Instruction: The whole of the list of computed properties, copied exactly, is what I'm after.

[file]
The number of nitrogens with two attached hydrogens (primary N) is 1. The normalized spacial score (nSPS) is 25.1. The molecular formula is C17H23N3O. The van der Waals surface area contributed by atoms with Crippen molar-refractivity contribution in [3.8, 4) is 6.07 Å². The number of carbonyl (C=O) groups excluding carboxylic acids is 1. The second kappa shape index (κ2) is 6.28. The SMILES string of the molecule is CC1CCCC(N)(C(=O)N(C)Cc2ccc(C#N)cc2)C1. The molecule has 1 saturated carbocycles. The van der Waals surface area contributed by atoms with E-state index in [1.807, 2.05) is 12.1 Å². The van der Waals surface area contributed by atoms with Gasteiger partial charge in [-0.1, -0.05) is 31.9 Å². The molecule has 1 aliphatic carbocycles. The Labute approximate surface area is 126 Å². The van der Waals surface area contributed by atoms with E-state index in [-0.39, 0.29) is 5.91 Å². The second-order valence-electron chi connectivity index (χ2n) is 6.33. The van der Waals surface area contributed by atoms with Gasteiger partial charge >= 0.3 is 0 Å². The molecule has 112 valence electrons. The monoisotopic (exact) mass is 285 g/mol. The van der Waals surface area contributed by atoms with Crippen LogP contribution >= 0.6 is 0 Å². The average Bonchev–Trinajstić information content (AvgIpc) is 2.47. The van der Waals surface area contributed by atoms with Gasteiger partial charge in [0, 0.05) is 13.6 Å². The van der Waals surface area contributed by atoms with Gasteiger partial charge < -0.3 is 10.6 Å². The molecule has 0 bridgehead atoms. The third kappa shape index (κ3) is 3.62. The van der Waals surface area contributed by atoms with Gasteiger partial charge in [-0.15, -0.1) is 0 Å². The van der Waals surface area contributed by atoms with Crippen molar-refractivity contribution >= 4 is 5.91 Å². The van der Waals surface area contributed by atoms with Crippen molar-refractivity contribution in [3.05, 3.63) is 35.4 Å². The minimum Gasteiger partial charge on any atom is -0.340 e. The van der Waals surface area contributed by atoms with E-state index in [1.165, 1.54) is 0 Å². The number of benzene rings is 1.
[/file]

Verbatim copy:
The number of nitrogens with two attached hydrogens (primary N) is 1. The normalized spacial score (nSPS) is 25.1. The molecular formula is C17H23N3O. The van der Waals surface area contributed by atoms with Crippen molar-refractivity contribution in [3.8, 4) is 6.07 Å². The number of carbonyl (C=O) groups excluding carboxylic acids is 1. The second kappa shape index (κ2) is 6.28. The SMILES string of the molecule is CC1CCCC(N)(C(=O)N(C)Cc2ccc(C#N)cc2)C1. The molecule has 1 saturated carbocycles. The van der Waals surface area contributed by atoms with E-state index in [1.807, 2.05) is 12.1 Å². The van der Waals surface area contributed by atoms with Gasteiger partial charge in [-0.1, -0.05) is 31.9 Å². The molecule has 1 aliphatic carbocycles. The Labute approximate surface area is 126 Å². The van der Waals surface area contributed by atoms with E-state index in [-0.39, 0.29) is 5.91 Å². The second-order valence-electron chi connectivity index (χ2n) is 6.33. The van der Waals surface area contributed by atoms with Gasteiger partial charge >= 0.3 is 0 Å². The molecule has 112 valence electrons. The monoisotopic (exact) mass is 285 g/mol. The van der Waals surface area contributed by atoms with Crippen LogP contribution >= 0.6 is 0 Å². The average Bonchev–Trinajstić information content (AvgIpc) is 2.47. The van der Waals surface area contributed by atoms with Gasteiger partial charge in [0, 0.05) is 13.6 Å². The van der Waals surface area contributed by atoms with Gasteiger partial charge < -0.3 is 10.6 Å². The molecule has 0 bridgehead atoms. The third kappa shape index (κ3) is 3.62. The van der Waals surface area contributed by atoms with Gasteiger partial charge in [-0.15, -0.1) is 0 Å². The van der Waals surface area contributed by atoms with Crippen molar-refractivity contribution >= 4 is 5.91 Å². The van der Waals surface area contributed by atoms with Crippen molar-refractivity contribution in [3.05, 3.63) is 35.4 Å². The minimum Gasteiger partial charge on any atom is -0.340 e. The van der Waals surface area contributed by atoms with E-state index in [1.165, 1.54) is 0 Å². The number of benzene rings is 1.